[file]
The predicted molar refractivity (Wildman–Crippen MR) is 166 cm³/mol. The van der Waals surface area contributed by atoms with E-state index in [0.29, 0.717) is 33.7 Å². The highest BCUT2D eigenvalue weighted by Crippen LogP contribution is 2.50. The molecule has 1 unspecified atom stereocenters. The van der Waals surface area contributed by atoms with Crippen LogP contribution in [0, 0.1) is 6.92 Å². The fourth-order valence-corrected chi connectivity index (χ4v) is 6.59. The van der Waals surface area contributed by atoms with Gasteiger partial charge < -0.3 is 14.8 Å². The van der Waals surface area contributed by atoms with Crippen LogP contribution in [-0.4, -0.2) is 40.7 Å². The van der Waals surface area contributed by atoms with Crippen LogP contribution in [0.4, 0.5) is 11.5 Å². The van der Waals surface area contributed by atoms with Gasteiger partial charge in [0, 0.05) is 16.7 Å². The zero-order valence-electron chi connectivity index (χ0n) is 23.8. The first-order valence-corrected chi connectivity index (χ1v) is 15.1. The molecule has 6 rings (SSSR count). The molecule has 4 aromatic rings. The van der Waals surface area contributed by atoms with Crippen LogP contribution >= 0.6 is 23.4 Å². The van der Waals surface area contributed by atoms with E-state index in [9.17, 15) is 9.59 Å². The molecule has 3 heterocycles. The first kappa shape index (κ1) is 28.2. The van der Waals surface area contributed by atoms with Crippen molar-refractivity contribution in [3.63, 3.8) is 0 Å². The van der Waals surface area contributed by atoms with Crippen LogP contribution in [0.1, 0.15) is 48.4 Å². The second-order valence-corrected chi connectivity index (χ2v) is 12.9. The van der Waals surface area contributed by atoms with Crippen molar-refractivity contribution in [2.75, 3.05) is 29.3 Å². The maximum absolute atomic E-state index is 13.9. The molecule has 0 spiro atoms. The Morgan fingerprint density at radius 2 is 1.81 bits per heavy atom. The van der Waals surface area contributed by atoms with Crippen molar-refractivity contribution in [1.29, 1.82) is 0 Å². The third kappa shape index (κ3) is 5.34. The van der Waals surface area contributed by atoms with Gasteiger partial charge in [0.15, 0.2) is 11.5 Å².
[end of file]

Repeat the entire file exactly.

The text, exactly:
The predicted molar refractivity (Wildman–Crippen MR) is 166 cm³/mol. The van der Waals surface area contributed by atoms with E-state index in [0.29, 0.717) is 33.7 Å². The highest BCUT2D eigenvalue weighted by Crippen LogP contribution is 2.50. The molecule has 1 unspecified atom stereocenters. The van der Waals surface area contributed by atoms with Crippen LogP contribution in [0, 0.1) is 6.92 Å². The fourth-order valence-corrected chi connectivity index (χ4v) is 6.59. The van der Waals surface area contributed by atoms with Gasteiger partial charge < -0.3 is 14.8 Å². The van der Waals surface area contributed by atoms with Crippen LogP contribution in [-0.4, -0.2) is 40.7 Å². The van der Waals surface area contributed by atoms with Crippen LogP contribution in [0.4, 0.5) is 11.5 Å². The van der Waals surface area contributed by atoms with Gasteiger partial charge in [0, 0.05) is 16.7 Å². The zero-order valence-electron chi connectivity index (χ0n) is 23.8. The first-order valence-corrected chi connectivity index (χ1v) is 15.1. The molecule has 6 rings (SSSR count). The molecule has 4 aromatic rings. The van der Waals surface area contributed by atoms with Crippen LogP contribution >= 0.6 is 23.4 Å². The van der Waals surface area contributed by atoms with E-state index in [9.17, 15) is 9.59 Å². The molecule has 3 heterocycles. The first kappa shape index (κ1) is 28.2. The van der Waals surface area contributed by atoms with Crippen molar-refractivity contribution in [3.63, 3.8) is 0 Å². The van der Waals surface area contributed by atoms with Crippen LogP contribution in [0.1, 0.15) is 48.4 Å². The second-order valence-corrected chi connectivity index (χ2v) is 12.9. The van der Waals surface area contributed by atoms with Crippen molar-refractivity contribution in [2.75, 3.05) is 29.3 Å². The maximum absolute atomic E-state index is 13.9. The molecule has 0 spiro atoms. The Morgan fingerprint density at radius 2 is 1.81 bits per heavy atom. The van der Waals surface area contributed by atoms with Crippen molar-refractivity contribution in [1.29, 1.82) is 0 Å². The third kappa shape index (κ3) is 5.34. The van der Waals surface area contributed by atoms with Gasteiger partial charge in [0.15, 0.2) is 11.5 Å².